# Homework Help: Diffe Q, a forced harmonic oscillator

1. May 13, 2006

### 2cansam

okay this is kind of a quick one when youre solving a forced harmonic oscillator for an initial condition by the method of undetermined coefficients, you do the part for the homogenoues equation first and come up with somethign like ke^at + ce^bt. Now when you goto solve for those constants k and c using your initial conditions do you use the general soltion form the nonhomogenous part as well? so it would either be ke^at + ce^bt = d -or- ke^at + ce^bt+re^dt = f

Thanks in advance and sorry about my rapant use of variables and poor math notation

2. May 14, 2006

### HallsofIvy

Yes, of course. The initial conditions apply to the function that satisfies the entire equation. You must use that function, both "homogeneous" and "non-homogeneous" parts to satisfy the initial conditions.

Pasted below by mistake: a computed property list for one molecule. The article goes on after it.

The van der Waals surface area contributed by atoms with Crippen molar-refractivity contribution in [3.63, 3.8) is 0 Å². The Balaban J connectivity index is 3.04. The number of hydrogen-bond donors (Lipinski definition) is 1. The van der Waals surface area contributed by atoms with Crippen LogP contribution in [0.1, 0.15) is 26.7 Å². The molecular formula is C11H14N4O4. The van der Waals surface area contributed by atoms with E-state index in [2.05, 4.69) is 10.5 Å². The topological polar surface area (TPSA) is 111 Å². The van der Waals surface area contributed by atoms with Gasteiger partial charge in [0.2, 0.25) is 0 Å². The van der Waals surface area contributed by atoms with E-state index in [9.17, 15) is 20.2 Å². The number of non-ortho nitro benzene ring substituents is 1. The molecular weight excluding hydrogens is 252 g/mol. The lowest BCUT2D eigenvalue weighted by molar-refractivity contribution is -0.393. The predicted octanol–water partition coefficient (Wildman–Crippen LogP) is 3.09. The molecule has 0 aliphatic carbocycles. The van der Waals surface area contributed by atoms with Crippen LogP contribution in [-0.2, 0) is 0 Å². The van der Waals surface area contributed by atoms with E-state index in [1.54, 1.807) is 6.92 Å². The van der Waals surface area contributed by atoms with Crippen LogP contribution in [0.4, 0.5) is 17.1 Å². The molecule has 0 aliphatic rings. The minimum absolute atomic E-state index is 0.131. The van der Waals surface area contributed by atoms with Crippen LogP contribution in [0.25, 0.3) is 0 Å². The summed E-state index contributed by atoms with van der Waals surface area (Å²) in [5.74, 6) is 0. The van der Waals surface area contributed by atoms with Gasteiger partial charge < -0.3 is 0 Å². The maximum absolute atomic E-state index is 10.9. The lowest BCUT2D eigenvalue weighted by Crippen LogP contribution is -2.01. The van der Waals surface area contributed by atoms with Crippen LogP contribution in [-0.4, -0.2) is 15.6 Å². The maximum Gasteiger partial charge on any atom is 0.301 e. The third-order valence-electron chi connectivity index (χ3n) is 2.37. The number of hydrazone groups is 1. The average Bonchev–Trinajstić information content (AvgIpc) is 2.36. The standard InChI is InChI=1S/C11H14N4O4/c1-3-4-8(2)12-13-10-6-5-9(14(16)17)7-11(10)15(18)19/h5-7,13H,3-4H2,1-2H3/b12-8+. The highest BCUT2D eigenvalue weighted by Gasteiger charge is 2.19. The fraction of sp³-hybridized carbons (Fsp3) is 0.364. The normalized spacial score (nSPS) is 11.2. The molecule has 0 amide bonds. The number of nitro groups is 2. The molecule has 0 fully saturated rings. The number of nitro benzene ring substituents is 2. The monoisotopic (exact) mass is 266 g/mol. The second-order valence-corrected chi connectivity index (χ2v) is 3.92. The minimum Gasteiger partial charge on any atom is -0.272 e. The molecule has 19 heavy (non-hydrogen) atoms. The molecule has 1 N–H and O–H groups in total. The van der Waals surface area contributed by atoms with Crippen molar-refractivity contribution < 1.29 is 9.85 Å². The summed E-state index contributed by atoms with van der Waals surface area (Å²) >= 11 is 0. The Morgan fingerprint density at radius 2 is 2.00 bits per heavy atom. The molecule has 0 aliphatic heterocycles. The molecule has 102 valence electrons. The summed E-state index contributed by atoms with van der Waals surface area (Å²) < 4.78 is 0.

For example, to solve y"+ 4y= x, y(0)= 0, y'(0)= 0.
The associated homogeneous equation is y"+ 4y= 0 which has characteristic equation r2+ 4= 0 and so characteristic values 2i and -2i. The general solution to that homogeneous equation is
y(x)= kcos(2x)+ c sin(2x). Now, using the method of "undetermined coefficients, we seek a particular solution to the entire equation of the form y(x)= Ax+ B. Then y'= A and y"= 0 so the equation becomes
0+ 4(Ax+ B)= 4Ax+ 4B= x. Clearly, A= 1/4 and B= 0. The general solution to the entire equation is y(x)= kcos(2x)+ csin(2x)+ x/4. Of course, then, y'(x)= -2ksin(2x)+ 2ccos(2x)+ 1/4.

Now, we have y(0)= k= 0 and y'(0)= 2c+ 1/4= 0 so c= -1/8. The solution to the problem is y(x)= -(1/8)sin(2x)+ x/4.

Since y(x)= 0 (y identically equal to 0) satisfies any homogeneous differential equation, if we just used the homogeneous equation to satisfy these initial conditions we would have just got y(x)= 0 and so, adding the particular solution, y(x)= x/4 which does NOT satisfy
y'(0)= 0.

3. May 15, 2006

### 2cansam

thanks man , haha yeah i guess it is pretty obvious looking back at it now. Thanks a bunch man